DERRY — Town councilors got updates on elections, revenue, and also gave approval to move forward with the rail trail/Hood Dam project
At a meeting Aug. 18, councilors also heard from Parkland Medical Center CEO John Skevington, who offered a look at the COVID-19 progress and how the local Derry hospital fared for the past several months during the pandemic.
Here are some highlights:
— Town Moderator Tina Guilford presented information to councilors on election planning for both the Sept. 8 primary election and General Election Nov. 3
Guilford said all is being put in place to stress safety for voters, ballot staff and volunteers.
Derry residents will vote in a single location for both elections — Calvary Bible Church for the September primary, and at Pinkerton Academy for the November election.
Guilford said voters who requested mail-in ballots are sending them back in a timely way. Voters can also check online to see if the town received their ballots.
Guilford said voting staff and volunteers will be trained for election days and safety guidelines will be in place. That includes making sure voting is done quickly and efficiently.
"I'm hoping people are there less than 15 minutes," Guilford said.
The moderator added that voters coming to the polls will see a different way of checking in and voting, including using a pen that will be a one-time use, having plenty of hand sanitizer ready, and also using special mats to be placed under ballots so any hand sanitizer on the ballot doesn't affect the processing once it is entered in the machine.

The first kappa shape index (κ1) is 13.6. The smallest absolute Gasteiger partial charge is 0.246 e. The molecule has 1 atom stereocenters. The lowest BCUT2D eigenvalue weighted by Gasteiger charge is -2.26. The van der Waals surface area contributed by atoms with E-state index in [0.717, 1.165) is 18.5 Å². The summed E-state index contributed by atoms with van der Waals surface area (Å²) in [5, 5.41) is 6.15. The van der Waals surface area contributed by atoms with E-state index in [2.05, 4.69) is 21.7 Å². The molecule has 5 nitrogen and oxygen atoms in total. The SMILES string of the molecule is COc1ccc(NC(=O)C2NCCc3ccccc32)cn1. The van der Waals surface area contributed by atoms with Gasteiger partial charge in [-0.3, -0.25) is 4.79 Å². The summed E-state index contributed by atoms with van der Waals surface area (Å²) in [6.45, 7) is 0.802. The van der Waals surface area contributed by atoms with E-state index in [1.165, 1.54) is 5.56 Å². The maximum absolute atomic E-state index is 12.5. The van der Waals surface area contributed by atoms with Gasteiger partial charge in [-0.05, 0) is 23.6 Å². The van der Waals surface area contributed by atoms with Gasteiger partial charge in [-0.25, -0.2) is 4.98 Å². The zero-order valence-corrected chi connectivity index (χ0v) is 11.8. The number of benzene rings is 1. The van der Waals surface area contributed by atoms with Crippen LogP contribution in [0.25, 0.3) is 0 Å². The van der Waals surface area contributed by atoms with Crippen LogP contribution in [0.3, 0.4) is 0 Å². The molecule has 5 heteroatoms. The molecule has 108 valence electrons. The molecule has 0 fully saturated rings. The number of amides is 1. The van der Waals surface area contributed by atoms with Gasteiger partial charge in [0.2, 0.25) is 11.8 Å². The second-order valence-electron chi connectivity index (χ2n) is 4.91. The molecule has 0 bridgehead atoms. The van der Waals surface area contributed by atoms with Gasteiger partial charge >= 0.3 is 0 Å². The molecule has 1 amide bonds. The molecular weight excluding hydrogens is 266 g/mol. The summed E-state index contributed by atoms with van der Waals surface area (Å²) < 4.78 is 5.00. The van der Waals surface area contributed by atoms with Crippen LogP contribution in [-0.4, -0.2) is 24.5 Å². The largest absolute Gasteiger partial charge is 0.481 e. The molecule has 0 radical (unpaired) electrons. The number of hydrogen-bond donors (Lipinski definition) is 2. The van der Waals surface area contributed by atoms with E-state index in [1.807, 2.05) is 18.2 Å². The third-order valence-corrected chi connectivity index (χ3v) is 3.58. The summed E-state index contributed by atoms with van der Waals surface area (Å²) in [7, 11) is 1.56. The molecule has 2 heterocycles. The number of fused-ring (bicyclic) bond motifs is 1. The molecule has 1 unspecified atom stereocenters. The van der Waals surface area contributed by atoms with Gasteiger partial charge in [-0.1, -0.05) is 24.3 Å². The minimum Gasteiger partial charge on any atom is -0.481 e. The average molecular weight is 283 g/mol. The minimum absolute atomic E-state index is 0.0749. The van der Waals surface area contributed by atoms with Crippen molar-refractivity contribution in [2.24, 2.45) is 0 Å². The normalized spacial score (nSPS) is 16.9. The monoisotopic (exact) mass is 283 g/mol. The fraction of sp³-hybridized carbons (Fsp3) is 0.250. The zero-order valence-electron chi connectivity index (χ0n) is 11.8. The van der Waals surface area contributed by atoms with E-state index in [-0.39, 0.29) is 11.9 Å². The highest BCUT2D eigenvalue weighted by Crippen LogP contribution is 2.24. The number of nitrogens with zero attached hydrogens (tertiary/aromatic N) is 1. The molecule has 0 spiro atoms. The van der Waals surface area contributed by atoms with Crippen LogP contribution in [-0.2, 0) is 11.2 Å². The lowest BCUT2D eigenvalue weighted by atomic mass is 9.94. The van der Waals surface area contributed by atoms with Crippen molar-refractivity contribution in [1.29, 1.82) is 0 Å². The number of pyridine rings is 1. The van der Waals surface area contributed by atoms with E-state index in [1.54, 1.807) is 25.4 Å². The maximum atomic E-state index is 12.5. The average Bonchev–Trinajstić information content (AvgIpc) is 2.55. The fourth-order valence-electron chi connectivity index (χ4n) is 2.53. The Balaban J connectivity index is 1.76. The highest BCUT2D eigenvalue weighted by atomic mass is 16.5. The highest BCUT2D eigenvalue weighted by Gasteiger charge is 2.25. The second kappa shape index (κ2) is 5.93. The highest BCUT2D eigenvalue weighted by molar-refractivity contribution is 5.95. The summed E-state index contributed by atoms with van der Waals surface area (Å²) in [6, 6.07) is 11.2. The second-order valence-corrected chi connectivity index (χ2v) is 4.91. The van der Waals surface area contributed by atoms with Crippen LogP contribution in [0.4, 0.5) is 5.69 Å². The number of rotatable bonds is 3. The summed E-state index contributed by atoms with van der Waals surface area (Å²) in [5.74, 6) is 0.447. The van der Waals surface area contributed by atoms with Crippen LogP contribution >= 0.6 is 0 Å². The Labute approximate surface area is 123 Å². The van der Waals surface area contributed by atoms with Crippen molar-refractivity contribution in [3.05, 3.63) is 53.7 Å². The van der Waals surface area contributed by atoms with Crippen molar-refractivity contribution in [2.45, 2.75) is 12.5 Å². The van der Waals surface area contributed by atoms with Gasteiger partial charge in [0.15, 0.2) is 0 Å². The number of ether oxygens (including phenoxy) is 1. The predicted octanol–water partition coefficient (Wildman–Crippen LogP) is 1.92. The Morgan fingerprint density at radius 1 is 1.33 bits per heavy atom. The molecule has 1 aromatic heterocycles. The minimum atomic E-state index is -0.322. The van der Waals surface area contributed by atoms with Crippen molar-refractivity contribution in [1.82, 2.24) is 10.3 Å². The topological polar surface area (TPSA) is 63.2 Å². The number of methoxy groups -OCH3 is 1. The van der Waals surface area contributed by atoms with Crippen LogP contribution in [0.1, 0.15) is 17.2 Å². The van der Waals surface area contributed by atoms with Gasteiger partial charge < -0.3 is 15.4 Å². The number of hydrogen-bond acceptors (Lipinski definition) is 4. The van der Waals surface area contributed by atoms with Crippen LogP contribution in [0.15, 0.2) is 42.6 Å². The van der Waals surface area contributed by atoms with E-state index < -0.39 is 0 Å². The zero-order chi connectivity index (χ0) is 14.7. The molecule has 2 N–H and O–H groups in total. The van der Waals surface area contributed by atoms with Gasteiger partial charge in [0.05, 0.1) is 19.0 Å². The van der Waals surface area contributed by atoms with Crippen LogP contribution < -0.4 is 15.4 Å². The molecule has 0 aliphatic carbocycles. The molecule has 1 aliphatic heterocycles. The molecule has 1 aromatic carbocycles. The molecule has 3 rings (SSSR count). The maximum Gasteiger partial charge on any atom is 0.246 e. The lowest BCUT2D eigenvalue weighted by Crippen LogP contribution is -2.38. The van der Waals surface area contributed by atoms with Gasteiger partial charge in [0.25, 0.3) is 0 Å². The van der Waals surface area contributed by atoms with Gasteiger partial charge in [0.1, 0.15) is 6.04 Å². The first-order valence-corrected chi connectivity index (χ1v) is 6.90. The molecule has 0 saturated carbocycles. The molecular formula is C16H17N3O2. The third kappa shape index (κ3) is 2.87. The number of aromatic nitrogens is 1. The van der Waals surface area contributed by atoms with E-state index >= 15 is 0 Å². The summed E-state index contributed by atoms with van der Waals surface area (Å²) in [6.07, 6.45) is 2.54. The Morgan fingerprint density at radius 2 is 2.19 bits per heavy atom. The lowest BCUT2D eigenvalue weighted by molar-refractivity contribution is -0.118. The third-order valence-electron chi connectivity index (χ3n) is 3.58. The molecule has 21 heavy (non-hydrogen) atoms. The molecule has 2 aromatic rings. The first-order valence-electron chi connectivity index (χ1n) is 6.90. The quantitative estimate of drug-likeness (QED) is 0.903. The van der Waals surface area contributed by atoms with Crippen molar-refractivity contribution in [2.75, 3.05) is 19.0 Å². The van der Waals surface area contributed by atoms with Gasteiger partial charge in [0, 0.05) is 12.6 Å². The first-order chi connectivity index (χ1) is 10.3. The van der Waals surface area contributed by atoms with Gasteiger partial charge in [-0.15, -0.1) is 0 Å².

— Parkland Medical Center CEO John Skevington reported that the 86-bed hospital was successful in its mission to treat patients, support families and staff and keep safety measures in place during the coronavirus pandemic.
The hospital reported its first COVID-19 case back on March 13. As of Aug. 18, the hospital had none.
Skevington said Parkland remains equipped and ready to continue to provide service to its patients and won't ever let its guard down, even as New Hampshire continues to show successful numbers in keeping the virus under control.
"We remain ready and prepared," he said. "Hopefully, the worst is behind us."
Skevington said Parkland also continues to learn from other hospitals around the nation in areas where there have been spikes in cases.
Concerns are there for the fall, the CEO stated, if and when there is another spike in COVID, and the traditionally onset of flu season.
"That's why we are staying ready for it," he said.
Town Councilor Phyllis Katsakiores asked the Parkland leader if he felt a mandatory community masking effort would be a positive thing to do, adding she would not support it.
Skevington said any effort the town could put in place to help would be appreciated.
"And it's important for us as a hospital to lead by example," Skevington said. "We know masking, in combination with proper hand hygiene, social distancing, can reduce the spread of this virus."
— Town councilors also approved a measure to move forward with the Hood Pond Dam project and rail trail extension, saying yes to using supplemental funding to support the projects.
The rail trail work will construct the next section of the trail over the Hood Pond Dam and on to North High Street. Construction could begin next month.
The project had been bid out back in 2019, but all bids received then were rejected due to insufficient funding, according to a staff report presented by Public Works Director Michael Fowler.
The most current bid for the work is $465,000 from American Excavating.